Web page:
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Here at Green Sod Ireland, we are committed to protecting life in all its various, diverse forms. There are over 11,422 species of insects, (to mention but one of the myriad species that live on land), and in our conservation work this realm of the animal kingdom gets a lot attention (Journal.ie). Our policy of asking people not to walk on the wild acres we protect aims to provide a rare sanctuary for the microcosmic world from the heavy unsuspecting footsteps of humans.

However, we would not be as aware of how important and complex the world of insects is if it wasn’t for the work of the world’s ecologists and conservationists such as E. O Wilson, Carl Linnaeus, Arthur G. Tansley, and Alfred J. Lotka to name but a few.

For this article however we will be focusing on one scientist from Alabama in the USA, Edward O. Wilson. From an early age Edward focused on the smaller creatures around him, in particular ants. When talking about his fascination with insects in his memoir Naturalist he said;
Most children have a bug period, I never grew out of mine.”

While still in high school he discovered the first colony of fire ants in the USA and later he and several collaborators worked out much about what we know about the pheromone(chemical) language of ants. This work was hugely important as, not only ants but, “all plants and microorganisms, as well as the vast majority of animals, communicate primarily or entirely by chemical signals.” https://eowilsonfoundation.org/e-o-wilson/

This really helped show that there is a lot more communication going on in the animal kingdom beyond what our human senses can detect.

Wilson’s later work studying ants in the Americas, New Guinea and the Pacific islands “led him to the theory of island biogeography” which he developed with Robert MacArthur. “They proposed that the number of species on any island reflects a balance between the rate at which new species colonize it and the rate at which populations of established species become extinct.”
http://web.stanford.edu/group/stanfordbirds/text/essays/Island_Biogeography.html

For example Ireland has a longer history of been cut off from the European mainland than Britain. It is further away so Ireland has fewer species than Britain as it was harder to reach.  Ireland is also a significantly smaller landmass than Britain so it can not support the same range of species either. 

This does not just refer to islands in bodies of water but also islands of habitat, for example it could refer to an ‘island’ of wild habitat well suited to many species surrounded by less suitable farmland or built up urban areas.

“The theory greatly influenced the discipline of ecology and became a cornerstone of conservation biology. Applied to “habitat islands,” such as forests in a sea of agricultural land, it has influenced the planning and assessment of parks and reserves around the world.”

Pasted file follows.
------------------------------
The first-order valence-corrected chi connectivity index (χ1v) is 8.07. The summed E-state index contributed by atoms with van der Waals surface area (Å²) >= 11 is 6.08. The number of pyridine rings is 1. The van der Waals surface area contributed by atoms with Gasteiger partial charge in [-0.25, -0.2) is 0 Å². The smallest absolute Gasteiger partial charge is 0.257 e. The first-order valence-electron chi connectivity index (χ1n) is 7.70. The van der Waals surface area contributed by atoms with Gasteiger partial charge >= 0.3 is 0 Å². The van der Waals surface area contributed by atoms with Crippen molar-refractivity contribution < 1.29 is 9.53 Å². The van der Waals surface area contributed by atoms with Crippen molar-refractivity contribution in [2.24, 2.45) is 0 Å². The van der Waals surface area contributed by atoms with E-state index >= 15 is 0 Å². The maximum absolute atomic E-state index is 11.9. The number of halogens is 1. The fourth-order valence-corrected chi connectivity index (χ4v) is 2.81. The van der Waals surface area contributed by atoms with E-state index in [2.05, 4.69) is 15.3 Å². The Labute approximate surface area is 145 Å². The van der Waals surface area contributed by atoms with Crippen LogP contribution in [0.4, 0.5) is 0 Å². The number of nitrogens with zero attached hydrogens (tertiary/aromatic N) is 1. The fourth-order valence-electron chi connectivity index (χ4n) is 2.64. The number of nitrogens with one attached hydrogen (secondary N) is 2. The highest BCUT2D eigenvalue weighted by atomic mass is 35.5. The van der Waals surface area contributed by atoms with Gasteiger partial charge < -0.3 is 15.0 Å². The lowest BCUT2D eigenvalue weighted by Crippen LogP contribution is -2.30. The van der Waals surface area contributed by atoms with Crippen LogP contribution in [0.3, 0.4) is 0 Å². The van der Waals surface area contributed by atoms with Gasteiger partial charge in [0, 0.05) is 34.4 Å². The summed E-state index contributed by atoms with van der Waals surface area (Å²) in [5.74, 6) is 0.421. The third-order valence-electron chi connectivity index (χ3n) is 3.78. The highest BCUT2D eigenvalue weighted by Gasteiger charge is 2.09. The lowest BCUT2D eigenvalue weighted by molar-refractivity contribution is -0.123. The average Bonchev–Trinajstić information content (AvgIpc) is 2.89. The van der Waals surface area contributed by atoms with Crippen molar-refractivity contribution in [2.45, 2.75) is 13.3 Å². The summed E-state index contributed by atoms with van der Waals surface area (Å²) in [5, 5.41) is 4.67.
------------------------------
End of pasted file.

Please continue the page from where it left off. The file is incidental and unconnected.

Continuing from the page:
https://eowilsonfoundation.org/e-o-wilson/

“Throughout his life, Wilson has spearheaded efforts to preserve the world’s biodiversity. He played a central role in establishing the Encyclopedia of Life, which has the goal of curating a web page for every one of Earth’s species, and he has mobilized the movement to protect the world’s “hot spots,” the realms of highest biodiversity on the planet.” https://eowilsonfoundation.org/e-o-wilson/

His work on island biogeography no doubt inspired the latest project of the E.O. Wilson foundation the exciting Half-Earth Project. This project aims at protecting more than just a few isolated hotspots and is planning to set aside half the earth’s surface for conservation in order to reverse the current species extinction crisis we are experiencing and to ensure the long-term health of our planet.

Since 2006 Green Sod Ireland has been working towards a similar goal only on a more local level here in Ireland. By protecting areas of land and creating wild healthy ecosystems we are helping to reverse the species decline here, and making sure Ireland has its fair share of land set aside for conservation.

It is our small contribution to this monumental effort, and who knows, maybe one day half this island will be a haven for all the species that live here with us.

“I will argue that every scrap of biological diversity is priceless, to be learned and cherished, and never to be surrendered without a struggle.” E.O. Wilson

 


Here is an interesting article we found on the Half-Earth Project website. A Way Back – E.O. Wilson’s Big Idea for Saving Nature – And Humans Along With It


Half-Earth Project, presented by E.O. Wilson Biodiversity Foundation, hosts a ‘Leave no Species Behind’ event today.
A full day of panel discussions, keynotes, film screenings. It also included a once-in-a-lifetime conversation between E.O. Wilson and Sir David Attenbourgh moderated by Sir Tim Smit. For more details Click Here

Half-Earth is a call to protect half the land and sea in order to manage sufficient habitat to reverse the species extinction crisis and ensure the long-term health of our planet.